In times of economic and financial scarcity, institutions of higher education must allocate resources in ways that maximize not only service to their mission, but also ensure students are provided with a high-quality education. Current public opinions related to university finances rest mainly in universities have not only decreased their investments in students, but they have shifted focus away from high-quality instruction to administrative and/or business-related activities. The data below illustrate a continued commitment to increasing high-quality educational delivery both through consistent investment in instructional activities and the overall student experience.
Keeping up with the Joneses…
Are Public Institutions Increasing their Investment at the Same Rate as their Private School Counterparts?
Between 2006 and 2010, private institutions experienced an inflation-adjusted growth (using the Higher Education Price Index) in their per-student total expenditures greater than public institutions by factor of 1.56—1.86% compound average growth rate for public schools compared to 2.92% compound average growth rate for private schools. In 2006, the gap between public and private institutions was $3,052 per student, and in 2010 the gap had increased to $3,659 per student—a 20% widening of the total expenditure gap.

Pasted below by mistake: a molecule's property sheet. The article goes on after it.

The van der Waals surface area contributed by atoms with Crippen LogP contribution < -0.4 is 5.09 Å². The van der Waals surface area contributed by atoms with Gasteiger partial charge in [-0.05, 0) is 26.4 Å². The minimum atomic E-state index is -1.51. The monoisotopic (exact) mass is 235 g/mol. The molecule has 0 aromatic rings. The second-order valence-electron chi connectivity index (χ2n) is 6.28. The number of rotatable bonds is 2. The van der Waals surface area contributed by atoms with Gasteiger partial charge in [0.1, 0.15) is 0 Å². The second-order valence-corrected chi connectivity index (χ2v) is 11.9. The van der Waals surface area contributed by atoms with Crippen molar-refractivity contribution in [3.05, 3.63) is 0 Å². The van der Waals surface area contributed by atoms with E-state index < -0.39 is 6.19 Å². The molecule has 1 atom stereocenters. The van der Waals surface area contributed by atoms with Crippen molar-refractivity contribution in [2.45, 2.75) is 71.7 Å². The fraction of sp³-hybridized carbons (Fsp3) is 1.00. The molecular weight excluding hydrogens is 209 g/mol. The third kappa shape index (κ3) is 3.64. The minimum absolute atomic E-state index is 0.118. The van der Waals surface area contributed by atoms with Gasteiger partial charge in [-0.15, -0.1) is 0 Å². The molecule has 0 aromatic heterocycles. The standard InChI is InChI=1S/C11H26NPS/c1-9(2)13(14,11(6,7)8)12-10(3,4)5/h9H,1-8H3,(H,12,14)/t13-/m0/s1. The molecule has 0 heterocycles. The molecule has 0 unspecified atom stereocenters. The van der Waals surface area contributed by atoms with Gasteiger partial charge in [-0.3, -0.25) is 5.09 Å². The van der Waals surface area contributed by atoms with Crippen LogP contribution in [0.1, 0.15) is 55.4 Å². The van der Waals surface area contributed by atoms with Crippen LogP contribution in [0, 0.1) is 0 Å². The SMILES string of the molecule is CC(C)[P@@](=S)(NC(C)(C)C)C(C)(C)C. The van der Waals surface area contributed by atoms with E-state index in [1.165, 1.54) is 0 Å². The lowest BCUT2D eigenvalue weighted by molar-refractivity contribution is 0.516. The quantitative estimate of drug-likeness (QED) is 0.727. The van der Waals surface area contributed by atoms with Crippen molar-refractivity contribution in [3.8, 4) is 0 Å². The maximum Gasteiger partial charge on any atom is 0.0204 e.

Actual Total Per-Student Expenditure by Sector
(2010 Constant Dollars)
This factor increased to 2.69 when examining solely Doctoral/Research Universities—1.75% compound average growth rate for public Doctoral/Research Universities compared to the 4.70% compound average growth rate for private Doctoral/Research Universities. In actual dollars terms, public institutions have increased their total inflation–adjusted, per-student expenditures from $27,448 in 2006 to $32,810 in 2010. During that same time period, private institutions have increased from $44,405 per student to $58,604 per student. While both sectors are increasing their per-student investment, the gap between public and private institution per-student expenditures has widened by 52%.